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We sprung the calendars ahead this week and it's officially allergy season, the perfect time to nail down what causes allergies and how to avoid them, because, let’s be honest:
No one wants seasonal allergies. No one.
So let’s get to it! In this post:
Allergies are immune responses to external substances that don’t generally cause a reaction in other people exposed to the same material. For example, pollen, peanuts, bee venom, and more.
These substances or “triggers” are identified by your immune system as a “harmful” agent and it creates a chain reaction where it produces antibodies to “protect” you from the foreign substance. This results in inflamed sinuses, skin, airways or the digestive tract and system.
What causes allergies is then a combination of your genetic predisposition to a certain trigger or allergen and your body’s immune system response to it.
The severity of the allergy isn’t depending on the allergen but on the individual immune response, going from a minor irritation or sneeze, to a potentially life-threatening condition called “anaphylaxis.”
There are multiple types of allergens, but these are the most common ones causing allergies in the US.
There is no definitive answer as to what causes allergies and why some people are affected by a particular allergy, while others live allergy-free lives, even if they have markers for it.
It is possible that the first time a person comes in contact with an allergen their body may not produce a reaction, but save the information gathered by the immune system and label a harmless element as a threatening one. Once the individual is sensitized to that specific allergen future exposures will produce an allergic reaction, ranging from mild to serious.
There is no known final cure for allergies, but a healthy diet, preventative medicine and health practices may reduce and completely avoid allergic attacks. Additionally, there are multiple treatment options to manage these conditions, depending on what causes allergies and their severity in your body.
Everyone is different but here's what's happening when you see allergy symptoms - and some of our natural solutions.
In order to keep your body safe, your body triggers a chain reaction that ends in either mildly discomforting allergy symptoms or life-threatening ones. We break it down for you:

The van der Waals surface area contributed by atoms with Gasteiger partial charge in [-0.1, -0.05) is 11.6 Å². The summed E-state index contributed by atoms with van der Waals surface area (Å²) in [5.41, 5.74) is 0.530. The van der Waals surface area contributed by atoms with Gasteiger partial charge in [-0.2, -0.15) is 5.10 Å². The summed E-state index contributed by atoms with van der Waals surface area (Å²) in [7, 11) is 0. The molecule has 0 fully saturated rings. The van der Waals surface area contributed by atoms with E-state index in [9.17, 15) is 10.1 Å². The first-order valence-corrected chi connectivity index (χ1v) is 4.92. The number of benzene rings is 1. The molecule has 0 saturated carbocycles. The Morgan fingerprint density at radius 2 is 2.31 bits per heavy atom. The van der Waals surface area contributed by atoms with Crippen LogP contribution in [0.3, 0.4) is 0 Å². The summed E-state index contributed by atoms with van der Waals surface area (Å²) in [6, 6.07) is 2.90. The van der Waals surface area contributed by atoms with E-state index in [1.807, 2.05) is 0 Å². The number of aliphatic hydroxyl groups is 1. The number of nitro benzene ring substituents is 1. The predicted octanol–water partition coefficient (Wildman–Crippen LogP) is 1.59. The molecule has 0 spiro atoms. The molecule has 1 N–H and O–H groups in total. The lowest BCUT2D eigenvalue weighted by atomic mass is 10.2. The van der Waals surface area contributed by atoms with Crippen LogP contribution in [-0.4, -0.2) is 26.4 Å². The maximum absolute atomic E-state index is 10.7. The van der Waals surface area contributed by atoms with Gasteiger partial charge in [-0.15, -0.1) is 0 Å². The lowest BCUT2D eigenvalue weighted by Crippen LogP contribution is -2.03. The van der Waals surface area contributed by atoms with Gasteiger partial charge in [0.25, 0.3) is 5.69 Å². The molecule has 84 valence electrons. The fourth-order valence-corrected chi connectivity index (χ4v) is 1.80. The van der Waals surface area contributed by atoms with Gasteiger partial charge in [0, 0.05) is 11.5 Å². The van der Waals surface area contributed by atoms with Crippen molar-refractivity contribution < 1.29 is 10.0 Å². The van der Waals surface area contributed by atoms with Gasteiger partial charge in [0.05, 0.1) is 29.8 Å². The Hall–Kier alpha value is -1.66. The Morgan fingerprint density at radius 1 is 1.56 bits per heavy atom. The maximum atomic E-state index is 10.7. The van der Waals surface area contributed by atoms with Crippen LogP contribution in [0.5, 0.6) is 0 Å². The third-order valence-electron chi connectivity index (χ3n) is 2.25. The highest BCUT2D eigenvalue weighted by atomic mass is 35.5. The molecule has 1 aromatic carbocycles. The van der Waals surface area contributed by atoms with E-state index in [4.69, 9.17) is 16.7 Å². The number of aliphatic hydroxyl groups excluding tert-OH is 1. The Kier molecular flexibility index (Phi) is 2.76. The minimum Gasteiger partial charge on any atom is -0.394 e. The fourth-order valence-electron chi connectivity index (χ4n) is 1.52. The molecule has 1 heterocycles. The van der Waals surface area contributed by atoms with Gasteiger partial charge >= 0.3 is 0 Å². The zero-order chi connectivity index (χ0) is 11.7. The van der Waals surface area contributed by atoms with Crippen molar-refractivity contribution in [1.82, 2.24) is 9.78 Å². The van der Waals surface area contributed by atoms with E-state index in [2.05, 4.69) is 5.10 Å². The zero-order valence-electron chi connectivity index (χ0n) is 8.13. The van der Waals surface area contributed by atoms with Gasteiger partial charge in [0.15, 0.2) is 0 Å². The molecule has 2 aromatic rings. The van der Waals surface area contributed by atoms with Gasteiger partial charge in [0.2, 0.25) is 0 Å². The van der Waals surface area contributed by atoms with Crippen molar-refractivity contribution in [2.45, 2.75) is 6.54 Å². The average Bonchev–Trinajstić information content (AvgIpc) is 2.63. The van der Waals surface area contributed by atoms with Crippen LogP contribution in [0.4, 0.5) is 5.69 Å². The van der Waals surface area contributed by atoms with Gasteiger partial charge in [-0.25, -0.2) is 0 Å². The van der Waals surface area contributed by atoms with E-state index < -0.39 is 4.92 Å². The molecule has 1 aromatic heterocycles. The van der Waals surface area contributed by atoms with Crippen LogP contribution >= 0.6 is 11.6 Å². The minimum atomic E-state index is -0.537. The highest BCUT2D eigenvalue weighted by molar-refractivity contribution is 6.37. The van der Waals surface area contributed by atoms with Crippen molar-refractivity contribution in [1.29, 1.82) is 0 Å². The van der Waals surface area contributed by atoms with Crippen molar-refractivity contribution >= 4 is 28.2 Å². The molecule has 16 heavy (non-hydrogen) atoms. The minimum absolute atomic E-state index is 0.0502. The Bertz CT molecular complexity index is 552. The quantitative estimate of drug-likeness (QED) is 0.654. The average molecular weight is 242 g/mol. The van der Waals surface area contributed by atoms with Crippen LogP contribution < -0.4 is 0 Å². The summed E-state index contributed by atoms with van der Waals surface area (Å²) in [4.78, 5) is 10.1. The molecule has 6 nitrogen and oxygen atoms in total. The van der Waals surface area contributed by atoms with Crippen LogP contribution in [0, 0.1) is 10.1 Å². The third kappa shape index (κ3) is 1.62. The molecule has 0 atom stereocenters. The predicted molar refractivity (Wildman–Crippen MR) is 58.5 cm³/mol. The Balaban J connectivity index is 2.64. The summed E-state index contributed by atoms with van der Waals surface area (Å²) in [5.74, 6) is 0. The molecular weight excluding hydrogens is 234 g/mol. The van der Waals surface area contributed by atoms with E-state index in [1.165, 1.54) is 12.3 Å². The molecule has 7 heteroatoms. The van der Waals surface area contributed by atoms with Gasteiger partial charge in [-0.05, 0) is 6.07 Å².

Severe allergic reactions may develop into further complications, these are the top related issues to known allergies:
If you're asking yourself: Can allergies cause sore throat? Can allergies cause coughing? or Can allergies cause fever or hay fever?
The answer is yes: these are all part of the immune response to allergens, where the sore throat is the result of irritation, coughing the consequence of nasal leaking or histamine reaction (for expulsion), as well as itchiness in the skin and/or in some cases fever.
The immune response to allergens brings out histamine production and we combat it with prescription and over the counter antihistamines. Here’s a brief definition of both:
An organic nitrogenous compound that participates in the immune response against allergens, but that also regulates physiological function in the gut and acts as a neurotransmitter for the brain, uterus, and spinal cord. It is a critical factor in the control and regulation of the itching sensation.
Histamines are told by the immune response that there is an allergen and act as club bouncers to get the “undesirable” element out of your system, via the mucus of the nose or skin. Essentially what causes allergies to feel uncomfortable and make us take notice.
Histamines have multiple action mechanisms:
Histamine binds with specific receptors located in various cells around the body to cause the immune response we know as “allergy” symptoms. Antihistamines are chemicals that reduce the uncomfortable effects of histamine in those cell receptors, ultimately providing relief for anything from nasal congestion to hives.
Antihistamines, simply put, create an opposing reaction to histamine receptors. These drugs are usually available OTC and are very effective (they’re what causes allergies to go away!)
The most common prescription an over the counter antihistamines are:
However, there are also natural antihistamines you may want to consider as an alternative option if you don’t know what causes allergies in your specific case.
Say healthy and avoid those pesky reactions with these simple steps you can implement today:
If you find that over the counter medication and natural remedies are not helping you keep allergies under control, please consider consulting a physician and getting help as you may need prescription medication.
Fight off seasonal allergies armed with the necessary knowledge to determine what causes allergies for you in particular, boosting your probiotic and Vitamin C intake, and keeping that histamine in check!
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It’s time to love the skin you’re in - not only this Summer, but all year round - by creating a skin-care ritual with non-toxic products, reducing stressful triggers, and staying as hydrated as possible.
Focus on loving your skin from the inside out. Start by adding Organifi Glow to your daily self-care ritual and remember that the better you take care of yourself, the more your natural, authentic beauty will shine through.